Imagine never knowing the sensation of tickled feet, never dipping your toes in a running stream, never feeling the sand between your toes. Eight year-old Kyndle has never known these seemingly insignificant experiences that most of us so often take for granted.
Her parents, Katie and John, have never had to comfort their crying daughter after she skins her knee or stubs her toe. Instead, because Kyndle has no sensation below the hip, her parents must be ever attentive to make sure she does not have a scrape on her leg or blister on her toe. The smallest wound which, for most, would be inconvenient at best, has the potential to become a life-threatening infection for Kyndle. Unfortunately, an emergency room visit for Kyndle is as routine as going to the grocery store for everyone else. In only eight years, she has endured thirteen surgeries.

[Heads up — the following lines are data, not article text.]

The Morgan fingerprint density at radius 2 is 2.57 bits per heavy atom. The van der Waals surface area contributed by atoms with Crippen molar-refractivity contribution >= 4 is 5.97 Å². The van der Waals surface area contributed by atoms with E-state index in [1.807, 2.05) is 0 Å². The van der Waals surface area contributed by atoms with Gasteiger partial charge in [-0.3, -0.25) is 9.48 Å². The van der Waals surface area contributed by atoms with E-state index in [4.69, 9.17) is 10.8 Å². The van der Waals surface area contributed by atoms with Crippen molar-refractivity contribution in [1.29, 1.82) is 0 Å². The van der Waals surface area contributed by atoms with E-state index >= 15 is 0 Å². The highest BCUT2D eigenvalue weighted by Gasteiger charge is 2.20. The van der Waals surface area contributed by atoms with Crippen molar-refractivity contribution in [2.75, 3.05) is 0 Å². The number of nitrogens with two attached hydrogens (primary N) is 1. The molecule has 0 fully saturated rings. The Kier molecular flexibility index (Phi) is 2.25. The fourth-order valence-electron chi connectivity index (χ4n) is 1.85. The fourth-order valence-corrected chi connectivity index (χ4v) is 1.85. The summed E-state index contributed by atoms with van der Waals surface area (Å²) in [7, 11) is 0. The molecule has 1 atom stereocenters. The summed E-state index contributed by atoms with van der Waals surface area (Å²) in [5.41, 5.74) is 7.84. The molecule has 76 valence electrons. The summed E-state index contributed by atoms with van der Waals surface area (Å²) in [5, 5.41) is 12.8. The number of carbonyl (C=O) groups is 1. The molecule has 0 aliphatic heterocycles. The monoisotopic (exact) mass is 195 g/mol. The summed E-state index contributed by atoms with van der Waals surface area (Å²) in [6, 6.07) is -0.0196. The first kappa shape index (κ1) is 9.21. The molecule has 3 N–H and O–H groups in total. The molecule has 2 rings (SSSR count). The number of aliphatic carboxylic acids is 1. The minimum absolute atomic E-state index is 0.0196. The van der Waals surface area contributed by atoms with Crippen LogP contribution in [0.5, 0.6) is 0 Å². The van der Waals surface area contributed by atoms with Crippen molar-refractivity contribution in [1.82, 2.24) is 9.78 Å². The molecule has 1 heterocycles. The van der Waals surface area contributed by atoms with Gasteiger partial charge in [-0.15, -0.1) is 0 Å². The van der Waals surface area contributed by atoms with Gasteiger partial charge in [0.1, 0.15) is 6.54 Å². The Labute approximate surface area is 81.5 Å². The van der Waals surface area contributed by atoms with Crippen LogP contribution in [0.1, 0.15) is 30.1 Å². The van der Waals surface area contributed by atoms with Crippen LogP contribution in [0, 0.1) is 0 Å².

Kyndle’s first surgery occurred when she was only two days old in which an opening in her back was repaired. The opening, which left a portion of her spinal cord exposed, was due to Myelomeningocele Spina Bifida. Spina bifida is characterized by incomplete closure of certain bones of the spinal column. Myelomeningocele is the most severe form of Spina Bifida because it causes partial or complete paralysis of the parts of the body below the spinal opening. Because of her diagnosis, Kyndle has never taken an unassisted step in her life. She relies on a walker or wheelchair for mobility.